Our approach to service delivery is much broader than the current federal, provincial, and municipal government models which keep us segregated and fund programs through competitive, siloed processes. Our model is outlined in more detail in the attached Reconciliation In Action-2014 booklet. We believe that to truly be reflective and relevant, change must be progressive, evidence-based, and involve our citizens and partners. This approach is not endorsed at this time by any government level with the exception of the Vancouver School Board, which has endorsed our Graduation Strategy, a partnership developed to ensure all children are fully prepared for each level of education and that all achieve success.

This approach and the principles involved are very similar to the Comprehensive Community Planning (CCP) processes that many land-based First Nations are now developing. ALIVE has been inspired by the work of Musqueam First Nations CCP process, which is described in more detail in the booklet as presented by Musqueam Councillor Wendy Grant-John. Our challenges are very different of course from that of land-based peoples, but the Indigenous principles we have adopted of connecting the social, economic, and environmental variables are quite similar. Our strategic approach is fully supported by BC Representative of Children and Youth, who shares their thoughts in the Reconciliation booklet on the need to embrace evidence-based strategic approaches, beginning with a prenatal lens and continuing to support our children and families through to post secondary graduation.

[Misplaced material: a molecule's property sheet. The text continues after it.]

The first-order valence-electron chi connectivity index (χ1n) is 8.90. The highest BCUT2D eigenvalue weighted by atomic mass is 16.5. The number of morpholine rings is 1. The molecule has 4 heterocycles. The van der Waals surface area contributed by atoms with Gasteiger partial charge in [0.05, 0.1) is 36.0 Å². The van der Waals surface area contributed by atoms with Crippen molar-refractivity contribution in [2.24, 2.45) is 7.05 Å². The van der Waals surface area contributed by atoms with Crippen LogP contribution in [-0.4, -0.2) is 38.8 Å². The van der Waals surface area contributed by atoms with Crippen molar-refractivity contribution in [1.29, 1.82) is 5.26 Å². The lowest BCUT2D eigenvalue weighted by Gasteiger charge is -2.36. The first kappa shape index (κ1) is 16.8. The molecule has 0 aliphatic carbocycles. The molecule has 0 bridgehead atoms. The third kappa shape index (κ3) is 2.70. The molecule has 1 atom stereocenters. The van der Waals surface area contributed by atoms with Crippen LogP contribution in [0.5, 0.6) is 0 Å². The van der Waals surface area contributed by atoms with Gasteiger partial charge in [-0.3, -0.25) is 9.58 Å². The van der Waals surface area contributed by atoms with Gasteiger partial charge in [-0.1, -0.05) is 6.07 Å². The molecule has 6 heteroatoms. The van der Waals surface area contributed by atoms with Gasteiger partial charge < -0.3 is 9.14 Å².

ALIVE society is committed to engaging the principles of a place-based philosophy to, foster equitable and inclusive communities for Aboriginal peoples in Vancouver.